Operating Efficiency

The final set of criteria assesses the operating efficiency of a company, focusing on its ability to generate profits from its assets and operations. This involves evaluating key metrics such as the gross profit margin and asset turnover ratio, which indicate whether the company is becoming more efficient in utilising its resources to generate revenues.

Piotroski F-Score: Efficiency signals

The F-Score looks at pricing power by assessing the gross profit margins. This reveals how much income a company retains after covering all direct production expenses. It is calculated by dividing gross profit by revenue and is typically available for industrial and utility companies on a trailing twelve months (TTM) basis. Specifically, the gross margin is derived by subtracting the annual cost of goods sold from annual total revenue, then dividing the result by annual total revenue and multiplying by 100. This metric provides a fundamental indication of profitability, with higher gross margins suggesting that a company has more funds available to invest in other business operations, such as research and development or marketing activities. If the gross profit margin is improving year on year, then this is another F-Score component ticked off.  

As previously discussed, the asset turnover or return on assets is key in determining company productivity. By comparing this year’s productivity levels to the prior year, you can see if the productivity, or the ability to extract more value out of the company’s assets, is increasing. This is the final check of the 9-point F-Score. 

A company showing consistent improvement in gross profit margin and asset turnover ratio suggests operational excellence and potential competitive advantages within its industry.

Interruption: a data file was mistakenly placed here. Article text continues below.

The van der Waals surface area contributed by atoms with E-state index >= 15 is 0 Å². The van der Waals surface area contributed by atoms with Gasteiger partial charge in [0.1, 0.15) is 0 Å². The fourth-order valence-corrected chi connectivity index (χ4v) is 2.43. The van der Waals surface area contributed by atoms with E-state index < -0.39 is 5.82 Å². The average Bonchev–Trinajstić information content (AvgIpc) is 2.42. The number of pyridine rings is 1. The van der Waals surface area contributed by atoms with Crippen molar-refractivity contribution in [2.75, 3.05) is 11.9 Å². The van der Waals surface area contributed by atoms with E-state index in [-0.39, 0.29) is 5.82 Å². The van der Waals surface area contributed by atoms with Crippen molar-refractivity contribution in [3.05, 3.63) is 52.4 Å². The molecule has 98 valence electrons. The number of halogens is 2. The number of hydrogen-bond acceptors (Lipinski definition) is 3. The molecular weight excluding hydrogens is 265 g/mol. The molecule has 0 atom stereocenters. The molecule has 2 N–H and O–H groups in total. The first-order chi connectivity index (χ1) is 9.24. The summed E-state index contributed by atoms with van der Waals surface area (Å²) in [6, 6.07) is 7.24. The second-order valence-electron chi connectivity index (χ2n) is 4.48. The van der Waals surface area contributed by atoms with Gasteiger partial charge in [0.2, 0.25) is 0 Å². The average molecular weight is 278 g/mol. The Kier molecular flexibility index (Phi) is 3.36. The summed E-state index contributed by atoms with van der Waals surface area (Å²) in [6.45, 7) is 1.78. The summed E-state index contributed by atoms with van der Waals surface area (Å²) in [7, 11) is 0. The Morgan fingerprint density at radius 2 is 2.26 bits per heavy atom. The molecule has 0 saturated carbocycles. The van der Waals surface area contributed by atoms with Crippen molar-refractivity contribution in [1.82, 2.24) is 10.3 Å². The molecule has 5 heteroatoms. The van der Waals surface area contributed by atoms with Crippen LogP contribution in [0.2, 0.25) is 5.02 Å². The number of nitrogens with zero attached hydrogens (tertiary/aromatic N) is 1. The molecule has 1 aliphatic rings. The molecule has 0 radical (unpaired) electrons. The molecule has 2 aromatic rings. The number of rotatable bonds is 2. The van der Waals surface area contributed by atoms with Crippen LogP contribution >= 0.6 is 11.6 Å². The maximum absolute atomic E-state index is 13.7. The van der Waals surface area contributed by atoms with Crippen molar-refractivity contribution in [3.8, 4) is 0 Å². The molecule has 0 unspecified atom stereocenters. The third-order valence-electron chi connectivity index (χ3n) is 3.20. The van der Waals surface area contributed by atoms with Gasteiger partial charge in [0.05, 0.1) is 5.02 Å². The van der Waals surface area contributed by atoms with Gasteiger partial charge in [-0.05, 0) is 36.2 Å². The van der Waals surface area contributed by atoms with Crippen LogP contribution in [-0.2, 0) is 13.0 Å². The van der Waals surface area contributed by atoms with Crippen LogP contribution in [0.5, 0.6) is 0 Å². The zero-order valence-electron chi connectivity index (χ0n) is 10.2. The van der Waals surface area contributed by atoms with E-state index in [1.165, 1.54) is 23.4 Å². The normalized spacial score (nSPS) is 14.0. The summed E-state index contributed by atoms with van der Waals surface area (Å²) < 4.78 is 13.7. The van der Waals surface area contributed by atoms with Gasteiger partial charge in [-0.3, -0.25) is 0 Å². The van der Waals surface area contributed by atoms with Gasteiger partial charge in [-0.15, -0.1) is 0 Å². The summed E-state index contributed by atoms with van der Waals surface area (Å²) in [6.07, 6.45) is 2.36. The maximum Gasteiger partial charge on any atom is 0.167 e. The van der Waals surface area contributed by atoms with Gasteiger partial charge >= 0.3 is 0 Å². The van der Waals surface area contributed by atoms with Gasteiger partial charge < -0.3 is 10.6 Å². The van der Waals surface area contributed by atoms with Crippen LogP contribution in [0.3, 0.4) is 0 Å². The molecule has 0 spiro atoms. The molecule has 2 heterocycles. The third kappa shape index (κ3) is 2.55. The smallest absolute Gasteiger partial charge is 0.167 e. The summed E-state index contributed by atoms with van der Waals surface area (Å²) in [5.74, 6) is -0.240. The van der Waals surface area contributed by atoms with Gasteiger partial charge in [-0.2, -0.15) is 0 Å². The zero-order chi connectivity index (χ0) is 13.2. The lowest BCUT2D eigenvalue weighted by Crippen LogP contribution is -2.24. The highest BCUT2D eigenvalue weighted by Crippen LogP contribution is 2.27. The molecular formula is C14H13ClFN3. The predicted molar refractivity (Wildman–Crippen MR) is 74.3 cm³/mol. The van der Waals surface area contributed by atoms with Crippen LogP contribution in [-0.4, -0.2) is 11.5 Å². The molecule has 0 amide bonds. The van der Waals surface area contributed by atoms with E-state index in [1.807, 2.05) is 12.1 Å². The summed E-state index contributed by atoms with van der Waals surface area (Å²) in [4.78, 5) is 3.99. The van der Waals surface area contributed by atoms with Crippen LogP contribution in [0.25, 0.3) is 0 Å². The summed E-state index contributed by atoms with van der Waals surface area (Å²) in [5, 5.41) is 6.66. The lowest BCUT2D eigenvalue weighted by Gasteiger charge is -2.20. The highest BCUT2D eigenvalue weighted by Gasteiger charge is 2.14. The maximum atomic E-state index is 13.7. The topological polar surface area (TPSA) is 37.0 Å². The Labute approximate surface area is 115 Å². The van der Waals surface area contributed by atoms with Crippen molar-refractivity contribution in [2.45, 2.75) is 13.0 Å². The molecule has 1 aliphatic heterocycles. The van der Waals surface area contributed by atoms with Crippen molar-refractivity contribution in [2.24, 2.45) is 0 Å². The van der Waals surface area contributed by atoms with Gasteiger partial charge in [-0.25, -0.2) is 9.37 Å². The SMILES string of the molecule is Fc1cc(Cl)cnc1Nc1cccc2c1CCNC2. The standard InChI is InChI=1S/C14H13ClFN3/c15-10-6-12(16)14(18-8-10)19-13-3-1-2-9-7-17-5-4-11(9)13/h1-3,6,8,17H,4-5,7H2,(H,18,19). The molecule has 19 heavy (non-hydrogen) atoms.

Application of the Piotroski F-Score

Investors can leverage the Piotroski F-Score in various ways to enhance their investment strategies and uncover quality investment opportunities:

Quality Screening

One of the primary applications of the F-Score is to screen for high-quality stocks within a broader universe of companies. By applying the nine criteria of the F-Score to potential investment candidates, investors can identify companies with strong fundamentals and a higher likelihood of delivering superior returns over time. Stocks that score high on the F-Scale, typically eight or nine points, are considered strong candidates for further analysis and investment consideration.

Value Investing

While the F-Score was initially developed as a tool for assessing value stocks, its application extends beyond value investing strategies. Value investors can use the F-Score to distinguish between undervalued companies with strong fundamentals and those with deteriorating financial health. By focusing on undervalued stocks that also score high on the F-Score, investors can identify potentially lucrative investment opportunities that offer both value and quality.

Contrarian Picks

Contrarian investors, who seek to capitalise on market mispricing and investor sentiment, can benefit from the F-Score's contrarian nature. Companies that score low on the F-Score due to temporary setbacks or negative market sentiment may present attractive buying opportunities for contrarian investors. By identifying companies with temporary challenges but strong underlying fundamentals, contrarian investors can capitalise on market inefficiencies and generate outsized returns when sentiment improves.

Risk Management

In addition to identifying quality investment opportunities, the F-Score can also serve as a risk management tool for investors. Companies that score low on the F-Score due to deteriorating financial health or poor fundamental trends may pose higher risks to investors. By avoiding or minimising exposure to low-scoring companies, investors can mitigate the risk of investment losses and preserve capital during turbulent market conditions.